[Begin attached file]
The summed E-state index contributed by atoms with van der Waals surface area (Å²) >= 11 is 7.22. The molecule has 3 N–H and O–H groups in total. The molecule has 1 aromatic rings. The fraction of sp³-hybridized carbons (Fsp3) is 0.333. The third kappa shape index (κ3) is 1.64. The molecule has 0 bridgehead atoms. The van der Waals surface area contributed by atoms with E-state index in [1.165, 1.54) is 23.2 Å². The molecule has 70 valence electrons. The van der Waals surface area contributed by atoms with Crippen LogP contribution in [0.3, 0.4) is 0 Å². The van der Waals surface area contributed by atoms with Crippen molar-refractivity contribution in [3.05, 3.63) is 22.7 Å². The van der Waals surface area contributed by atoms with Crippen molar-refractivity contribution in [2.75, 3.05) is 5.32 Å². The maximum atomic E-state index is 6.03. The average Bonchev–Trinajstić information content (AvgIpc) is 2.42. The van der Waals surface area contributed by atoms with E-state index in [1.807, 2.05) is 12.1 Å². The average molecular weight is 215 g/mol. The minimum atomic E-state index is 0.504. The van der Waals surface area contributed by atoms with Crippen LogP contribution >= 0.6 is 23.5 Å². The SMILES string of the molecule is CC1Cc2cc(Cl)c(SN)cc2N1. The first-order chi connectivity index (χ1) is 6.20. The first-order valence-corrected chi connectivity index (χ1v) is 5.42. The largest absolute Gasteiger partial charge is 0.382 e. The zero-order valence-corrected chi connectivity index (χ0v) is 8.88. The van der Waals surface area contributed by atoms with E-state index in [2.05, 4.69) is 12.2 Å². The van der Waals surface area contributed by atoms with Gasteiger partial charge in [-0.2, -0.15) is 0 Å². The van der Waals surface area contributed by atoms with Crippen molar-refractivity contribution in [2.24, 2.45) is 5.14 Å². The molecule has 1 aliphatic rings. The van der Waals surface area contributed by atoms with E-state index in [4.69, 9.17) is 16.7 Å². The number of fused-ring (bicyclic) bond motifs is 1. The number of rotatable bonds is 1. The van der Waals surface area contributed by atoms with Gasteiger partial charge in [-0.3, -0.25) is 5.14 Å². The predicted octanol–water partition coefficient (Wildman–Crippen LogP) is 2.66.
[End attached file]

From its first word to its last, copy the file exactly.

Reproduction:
The summed E-state index contributed by atoms with van der Waals surface area (Å²) >= 11 is 7.22. The molecule has 3 N–H and O–H groups in total. The molecule has 1 aromatic rings. The fraction of sp³-hybridized carbons (Fsp3) is 0.333. The third kappa shape index (κ3) is 1.64. The molecule has 0 bridgehead atoms. The van der Waals surface area contributed by atoms with E-state index in [1.165, 1.54) is 23.2 Å². The molecule has 70 valence electrons. The van der Waals surface area contributed by atoms with Crippen LogP contribution in [0.3, 0.4) is 0 Å². The van der Waals surface area contributed by atoms with Crippen molar-refractivity contribution in [3.05, 3.63) is 22.7 Å². The van der Waals surface area contributed by atoms with Crippen molar-refractivity contribution in [2.75, 3.05) is 5.32 Å². The maximum atomic E-state index is 6.03. The average Bonchev–Trinajstić information content (AvgIpc) is 2.42. The van der Waals surface area contributed by atoms with E-state index in [1.807, 2.05) is 12.1 Å². The average molecular weight is 215 g/mol. The minimum atomic E-state index is 0.504. The van der Waals surface area contributed by atoms with Crippen LogP contribution >= 0.6 is 23.5 Å². The SMILES string of the molecule is CC1Cc2cc(Cl)c(SN)cc2N1. The first-order chi connectivity index (χ1) is 6.20. The first-order valence-corrected chi connectivity index (χ1v) is 5.42. The largest absolute Gasteiger partial charge is 0.382 e. The zero-order valence-corrected chi connectivity index (χ0v) is 8.88. The van der Waals surface area contributed by atoms with E-state index in [2.05, 4.69) is 12.2 Å². The van der Waals surface area contributed by atoms with Gasteiger partial charge in [-0.2, -0.15) is 0 Å². The van der Waals surface area contributed by atoms with Crippen molar-refractivity contribution in [2.24, 2.45) is 5.14 Å². The molecule has 1 aliphatic rings. The van der Waals surface area contributed by atoms with E-state index in [4.69, 9.17) is 16.7 Å². The number of fused-ring (bicyclic) bond motifs is 1. The number of rotatable bonds is 1. The van der Waals surface area contributed by atoms with Gasteiger partial charge in [-0.3, -0.25) is 5.14 Å². The predicted octanol–water partition coefficient (Wildman–Crippen LogP) is 2.66.